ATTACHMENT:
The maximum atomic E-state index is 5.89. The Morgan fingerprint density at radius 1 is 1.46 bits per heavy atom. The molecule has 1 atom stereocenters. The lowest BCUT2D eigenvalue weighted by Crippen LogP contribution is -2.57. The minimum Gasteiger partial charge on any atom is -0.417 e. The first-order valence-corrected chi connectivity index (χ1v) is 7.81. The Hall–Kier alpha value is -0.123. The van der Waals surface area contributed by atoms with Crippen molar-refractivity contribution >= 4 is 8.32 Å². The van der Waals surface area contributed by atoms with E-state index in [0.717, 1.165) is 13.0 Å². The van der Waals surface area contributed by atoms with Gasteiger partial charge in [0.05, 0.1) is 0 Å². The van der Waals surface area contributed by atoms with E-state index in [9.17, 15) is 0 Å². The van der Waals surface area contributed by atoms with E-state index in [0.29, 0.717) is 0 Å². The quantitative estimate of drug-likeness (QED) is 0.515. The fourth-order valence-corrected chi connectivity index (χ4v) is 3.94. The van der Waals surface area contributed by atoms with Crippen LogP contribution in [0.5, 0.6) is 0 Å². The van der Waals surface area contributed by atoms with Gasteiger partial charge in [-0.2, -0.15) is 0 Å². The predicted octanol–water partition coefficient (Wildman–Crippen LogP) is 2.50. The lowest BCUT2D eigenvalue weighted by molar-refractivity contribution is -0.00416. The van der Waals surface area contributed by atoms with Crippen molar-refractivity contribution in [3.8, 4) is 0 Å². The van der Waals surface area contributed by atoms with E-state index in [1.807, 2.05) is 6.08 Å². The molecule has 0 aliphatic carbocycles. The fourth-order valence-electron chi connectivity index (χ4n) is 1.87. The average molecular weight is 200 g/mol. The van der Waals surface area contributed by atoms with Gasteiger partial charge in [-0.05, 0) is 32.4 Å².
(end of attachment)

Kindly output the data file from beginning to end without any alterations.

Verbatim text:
The maximum atomic E-state index is 5.89. The Morgan fingerprint density at radius 1 is 1.46 bits per heavy atom. The molecule has 1 atom stereocenters. The lowest BCUT2D eigenvalue weighted by Crippen LogP contribution is -2.57. The minimum Gasteiger partial charge on any atom is -0.417 e. The first-order valence-corrected chi connectivity index (χ1v) is 7.81. The Hall–Kier alpha value is -0.123. The van der Waals surface area contributed by atoms with Crippen molar-refractivity contribution >= 4 is 8.32 Å². The van der Waals surface area contributed by atoms with E-state index in [0.717, 1.165) is 13.0 Å². The van der Waals surface area contributed by atoms with Gasteiger partial charge in [0.05, 0.1) is 0 Å². The van der Waals surface area contributed by atoms with E-state index in [9.17, 15) is 0 Å². The van der Waals surface area contributed by atoms with E-state index in [0.29, 0.717) is 0 Å². The quantitative estimate of drug-likeness (QED) is 0.515. The fourth-order valence-corrected chi connectivity index (χ4v) is 3.94. The van der Waals surface area contributed by atoms with Crippen LogP contribution in [0.5, 0.6) is 0 Å². The van der Waals surface area contributed by atoms with Gasteiger partial charge in [-0.2, -0.15) is 0 Å². The predicted octanol–water partition coefficient (Wildman–Crippen LogP) is 2.50. The lowest BCUT2D eigenvalue weighted by molar-refractivity contribution is -0.00416. The van der Waals surface area contributed by atoms with Crippen molar-refractivity contribution in [3.8, 4) is 0 Å². The van der Waals surface area contributed by atoms with E-state index in [1.807, 2.05) is 6.08 Å². The molecule has 0 aliphatic carbocycles. The fourth-order valence-electron chi connectivity index (χ4n) is 1.87. The average molecular weight is 200 g/mol. The van der Waals surface area contributed by atoms with Gasteiger partial charge in [-0.05, 0) is 32.4 Å².